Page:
Moody’s and Fitch did this last spring. Standard & Poor’s (S&P) has joined them by downgrading Japan’s economy rating from AA- to A+, sending a strong signal that the rating agency is not bullish on “Abenomics” pulling the country out of economic collapse mode. All this despite the “promising start” after Prime Minister Shinzo Abe was first elected.
At first glance, the downgrade is not very substantial. However, this is S&P’s first rating cut since January 2011—before Abe’s election and in the midst of an economic slump. Now, the agency’s decision could have serious consequences for the Japanese economy—just as it happened for some European countries a few years ago.
According to S&P, “the government’s strategy to reinvigorate growth and overcome deflation seems unable to reverse the deterioration of Japan’s [credit risk] over the next two to three years.” In other words, S&P has forecast sluggish growth for Japan’s economy over the next few months. Apart from flaws in “Abenomics” and a sluggish internal consumption, external factors are putting pressure on Japan. If the Japanese economy doesn’t recover, the world risks an economic crisis in 2016.
“Abenomics” is a term derived from Prime Minister Shinzo Abe who won an election based on the promise of more public spending and an expansionary monetary policy in order to devalue the yen compared to the U.S. dollar (one dollar = approx. 100 Yen) to stimulate exports and stimulate domestic industrial growth. In theory, leading to more domestic spending. However, weak emerging markets, which have suffered yet another weak quarter and the slowdown in China, have weakened prospects of an export-driven recovery.
It seems Japan is suffering from the same malaise affecting China, a notion corroborated by the rise of debt. In other words, in 2016 both Japan and China could face recession if not outright economic collapse. The contagion would spread quickly to the rest of the world, making a U.S. stock market crash inevitable.
Inordinate Debt and Lingering Effects of 2008 Financial Crisis
Japan’s economy is still feeling the effects of the 2008 financial crisis and the great earthquake of March 2011, which caused a deadly tsunami and a nuclear meltdown. Nevertheless, Japan has also been the target of the international banking system’s mishmash of cures, which often exacerbate rather than cure the disease.
The International Monetary Fund’s (IMF) pressure to cut debt led Japan to raise sales taxes from five to eight percent in April 2014, reducing domestic consumption and precipitating Japan into recession. Prime Minister Abe has decided to postpone a scheduled second increase to the spring of 2017.
Meanwhile, Japan’s public debt, fueled by the bursting of a financial bubble originating in the early 1990s, is estimated at over 1,000 trillion yen. That needs a special word typically used to measure distances between galaxies: 1 quadrillion (over 7,500 billion U.S. dollars), or twice as much as its gross domestic product (GDP).
Echoes of Greece aside, the one redeeming quality of Japan’s debt is that, unlike the Mediterranean country, Japanese investors own it with the Bank of Japan having the lion’s share. Accordingly, in 2013 that very institution embarked on a major asset buyback program through government bonds with rates that “should increase when the central bank normalizes monetary policy.”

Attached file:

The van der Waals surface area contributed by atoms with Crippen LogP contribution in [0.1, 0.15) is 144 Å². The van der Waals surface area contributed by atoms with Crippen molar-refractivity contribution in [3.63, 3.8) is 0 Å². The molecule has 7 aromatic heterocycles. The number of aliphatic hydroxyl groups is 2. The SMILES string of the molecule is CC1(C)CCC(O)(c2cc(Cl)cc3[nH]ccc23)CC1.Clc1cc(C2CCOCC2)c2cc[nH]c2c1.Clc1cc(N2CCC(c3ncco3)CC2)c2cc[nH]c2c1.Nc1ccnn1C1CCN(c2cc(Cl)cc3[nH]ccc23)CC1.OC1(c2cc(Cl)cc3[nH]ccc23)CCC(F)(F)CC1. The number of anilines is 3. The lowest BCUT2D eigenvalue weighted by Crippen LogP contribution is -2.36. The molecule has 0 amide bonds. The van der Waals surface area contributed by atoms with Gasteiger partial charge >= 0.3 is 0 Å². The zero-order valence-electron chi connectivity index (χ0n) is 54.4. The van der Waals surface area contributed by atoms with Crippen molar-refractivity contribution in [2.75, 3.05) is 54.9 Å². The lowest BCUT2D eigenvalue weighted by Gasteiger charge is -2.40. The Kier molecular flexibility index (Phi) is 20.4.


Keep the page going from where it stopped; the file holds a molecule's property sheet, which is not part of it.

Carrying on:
Of course, Japan is still the world’s third-largest economy and the world’s largest creditor. S&P has acknowledged this, noting that it still boasts a “diversified economy and stable political and financial systems.”
Still, Japan is now planning to introduce a three trillion yen (about US$24.0 billion) stimulus package while many analysts believe that the Bank of Japan will have to further ease its already “loose” monetary policy, further devaluating the yen. Moreover, in view of the effect of China’s devaluation of the yuan, further downward pressure on commodity prices would strengthen the deflationary trends that have emerged.
There is also the risk of a further yuan devaluation as possible retaliation should the U.S. raise interest rates on September 17th. Japan feels its inflation rate is too low in comparison to its two percent target while it remains highly dependent on China, which alone accounts for 2.7% of Japanese GDP according to Andrew Garthwaite of Credit Suisse. Nomura Securities, one of Japan’s largest financial institutions, warned that any further depreciation of the yuan would be bad news for Japanese exporters”.
From a different perspective, the world-renowned economist Thomas Piketty expressed his own skepticism of “Abenomics.” He blames the aforementioned sales tax increase for having failed to achieve any measurable growth, adding that the country is facing an unprecedented rise (in the post WWII period) of economic inequality.
Piketty said that Japan’s Gini coefficient (which measures the gap between rich and poor) is more pronounced in Japan than it is in Germany, France, Italy, and Canada, and 16% of the Japanese population lives below the poverty threshold as defined by the OECD (have fewer resources than half the average income).